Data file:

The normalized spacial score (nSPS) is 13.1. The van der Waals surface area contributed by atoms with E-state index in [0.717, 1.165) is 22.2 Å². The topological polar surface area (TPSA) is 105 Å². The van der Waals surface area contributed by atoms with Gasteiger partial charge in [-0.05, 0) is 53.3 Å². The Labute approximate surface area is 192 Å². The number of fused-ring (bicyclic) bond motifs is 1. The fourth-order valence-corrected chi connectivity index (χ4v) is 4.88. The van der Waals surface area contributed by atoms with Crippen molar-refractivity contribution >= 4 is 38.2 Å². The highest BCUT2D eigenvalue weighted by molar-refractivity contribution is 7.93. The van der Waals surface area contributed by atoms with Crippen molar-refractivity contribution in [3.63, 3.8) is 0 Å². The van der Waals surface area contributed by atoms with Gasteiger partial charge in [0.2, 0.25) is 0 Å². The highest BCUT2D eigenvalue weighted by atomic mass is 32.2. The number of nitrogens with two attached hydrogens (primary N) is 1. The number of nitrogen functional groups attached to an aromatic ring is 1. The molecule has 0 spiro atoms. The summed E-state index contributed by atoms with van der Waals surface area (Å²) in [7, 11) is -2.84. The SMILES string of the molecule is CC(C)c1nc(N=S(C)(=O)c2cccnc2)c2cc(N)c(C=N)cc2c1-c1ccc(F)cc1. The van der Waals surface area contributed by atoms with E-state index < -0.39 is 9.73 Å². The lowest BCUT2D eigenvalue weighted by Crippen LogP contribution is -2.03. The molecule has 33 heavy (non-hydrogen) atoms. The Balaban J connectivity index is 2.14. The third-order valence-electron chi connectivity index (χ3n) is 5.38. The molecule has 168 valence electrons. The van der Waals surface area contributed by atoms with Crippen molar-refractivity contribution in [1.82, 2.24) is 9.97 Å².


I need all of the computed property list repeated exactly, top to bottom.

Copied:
The normalized spacial score (nSPS) is 13.1. The van der Waals surface area contributed by atoms with E-state index in [0.717, 1.165) is 22.2 Å². The topological polar surface area (TPSA) is 105 Å². The van der Waals surface area contributed by atoms with Gasteiger partial charge in [-0.05, 0) is 53.3 Å². The Labute approximate surface area is 192 Å². The number of fused-ring (bicyclic) bond motifs is 1. The fourth-order valence-corrected chi connectivity index (χ4v) is 4.88. The van der Waals surface area contributed by atoms with Crippen molar-refractivity contribution >= 4 is 38.2 Å². The highest BCUT2D eigenvalue weighted by molar-refractivity contribution is 7.93. The van der Waals surface area contributed by atoms with Crippen molar-refractivity contribution in [3.63, 3.8) is 0 Å². The van der Waals surface area contributed by atoms with Gasteiger partial charge in [0.2, 0.25) is 0 Å². The highest BCUT2D eigenvalue weighted by atomic mass is 32.2. The number of nitrogens with two attached hydrogens (primary N) is 1. The number of nitrogen functional groups attached to an aromatic ring is 1. The molecule has 0 spiro atoms. The summed E-state index contributed by atoms with van der Waals surface area (Å²) in [7, 11) is -2.84. The SMILES string of the molecule is CC(C)c1nc(N=S(C)(=O)c2cccnc2)c2cc(N)c(C=N)cc2c1-c1ccc(F)cc1. The van der Waals surface area contributed by atoms with E-state index < -0.39 is 9.73 Å². The lowest BCUT2D eigenvalue weighted by Crippen LogP contribution is -2.03. The molecule has 33 heavy (non-hydrogen) atoms. The Balaban J connectivity index is 2.14. The third-order valence-electron chi connectivity index (χ3n) is 5.38. The molecule has 168 valence electrons. The van der Waals surface area contributed by atoms with Crippen molar-refractivity contribution in [1.82, 2.24) is 9.97 Å².